This is essentially the backbone of the Jerry Maguire story. Jerry’s one client, a pro football player named Rod Tidwell (played by Cuba Gooding Jr.), decides to become a free agent but discovers he’s having a really hard time getting the contract he wants. As his agent, Jerry keeps telling him it’s a branding issue: the way Rod perceives himself doesn’t align with the way others in the business perceive him. And the value Rod feels he brings to the game doesn’t match up with what others see.

Jerry fights and fights, telling Rod that his attitude is hurting him and that people think the only thing he cares about is money. To those on the outside, Rod’s heart just isn’t in the game. So, essentially, Jerry tells him to fix his brand. He needs to be more authentic and show more of who he really is in order to be competitive.

This is a great lesson for everyone, regardless of your profession. Personal branding is all about authenticity and showing who you really are. You can’t fake it. When you put up a front, and want people to see things that aren’t really there, you come off as a fake and a phony. And no one wants to buy what you’re selling.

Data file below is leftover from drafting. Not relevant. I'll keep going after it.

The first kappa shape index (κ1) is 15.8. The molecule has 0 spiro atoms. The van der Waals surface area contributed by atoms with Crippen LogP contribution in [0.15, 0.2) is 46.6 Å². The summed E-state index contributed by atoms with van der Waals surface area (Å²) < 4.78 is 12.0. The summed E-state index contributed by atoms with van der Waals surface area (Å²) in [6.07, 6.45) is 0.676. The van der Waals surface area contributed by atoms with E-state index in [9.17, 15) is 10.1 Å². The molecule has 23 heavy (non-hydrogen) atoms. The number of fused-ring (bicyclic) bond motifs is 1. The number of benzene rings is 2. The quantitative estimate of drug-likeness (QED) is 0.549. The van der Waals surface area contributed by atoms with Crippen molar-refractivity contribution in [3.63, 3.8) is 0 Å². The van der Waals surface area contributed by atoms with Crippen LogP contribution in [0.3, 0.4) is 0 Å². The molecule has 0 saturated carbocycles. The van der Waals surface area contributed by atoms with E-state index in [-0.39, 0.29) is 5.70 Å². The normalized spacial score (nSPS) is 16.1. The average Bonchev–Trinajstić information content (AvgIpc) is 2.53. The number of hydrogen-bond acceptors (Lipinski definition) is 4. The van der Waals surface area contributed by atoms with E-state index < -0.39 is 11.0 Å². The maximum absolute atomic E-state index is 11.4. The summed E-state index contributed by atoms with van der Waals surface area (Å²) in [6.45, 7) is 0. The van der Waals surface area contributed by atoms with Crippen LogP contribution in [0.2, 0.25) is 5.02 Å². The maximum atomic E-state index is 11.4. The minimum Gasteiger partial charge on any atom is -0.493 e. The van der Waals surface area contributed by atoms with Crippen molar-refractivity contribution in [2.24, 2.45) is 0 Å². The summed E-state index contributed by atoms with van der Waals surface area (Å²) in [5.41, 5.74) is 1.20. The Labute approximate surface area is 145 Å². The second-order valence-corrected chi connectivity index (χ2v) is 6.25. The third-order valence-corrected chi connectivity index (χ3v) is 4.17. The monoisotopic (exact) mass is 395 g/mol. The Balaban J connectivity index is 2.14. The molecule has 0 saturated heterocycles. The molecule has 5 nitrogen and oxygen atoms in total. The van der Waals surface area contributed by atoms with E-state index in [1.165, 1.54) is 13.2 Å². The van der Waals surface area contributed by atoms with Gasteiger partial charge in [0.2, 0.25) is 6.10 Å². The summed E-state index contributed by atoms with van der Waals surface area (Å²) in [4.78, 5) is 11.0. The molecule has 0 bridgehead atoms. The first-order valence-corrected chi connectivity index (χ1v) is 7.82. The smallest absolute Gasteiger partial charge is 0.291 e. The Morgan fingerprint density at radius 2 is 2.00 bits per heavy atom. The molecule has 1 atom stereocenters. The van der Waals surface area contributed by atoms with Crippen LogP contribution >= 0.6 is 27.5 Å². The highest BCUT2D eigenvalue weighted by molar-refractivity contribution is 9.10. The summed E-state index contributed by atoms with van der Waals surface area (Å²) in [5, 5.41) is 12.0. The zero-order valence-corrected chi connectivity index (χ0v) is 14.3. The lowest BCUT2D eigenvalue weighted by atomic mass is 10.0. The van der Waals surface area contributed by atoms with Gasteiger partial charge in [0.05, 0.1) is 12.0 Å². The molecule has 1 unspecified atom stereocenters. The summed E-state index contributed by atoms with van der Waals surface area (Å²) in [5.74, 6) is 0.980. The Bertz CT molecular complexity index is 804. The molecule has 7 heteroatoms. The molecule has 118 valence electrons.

Rod finally did get the contract he wanted and deserved. But only because he let his true personality come through and people could finally see his love for the game. He stopped pretending.

Personal branding isn’t an intellectual exercise. You can’t pick your brand based on what you think others want and then create a persona to match. It’s about tapping into all the things that make you special and letting them shine. When you’re able to really do that, others will see your value as clearly as you do. And they’ll pay for YOU because you’re worth it.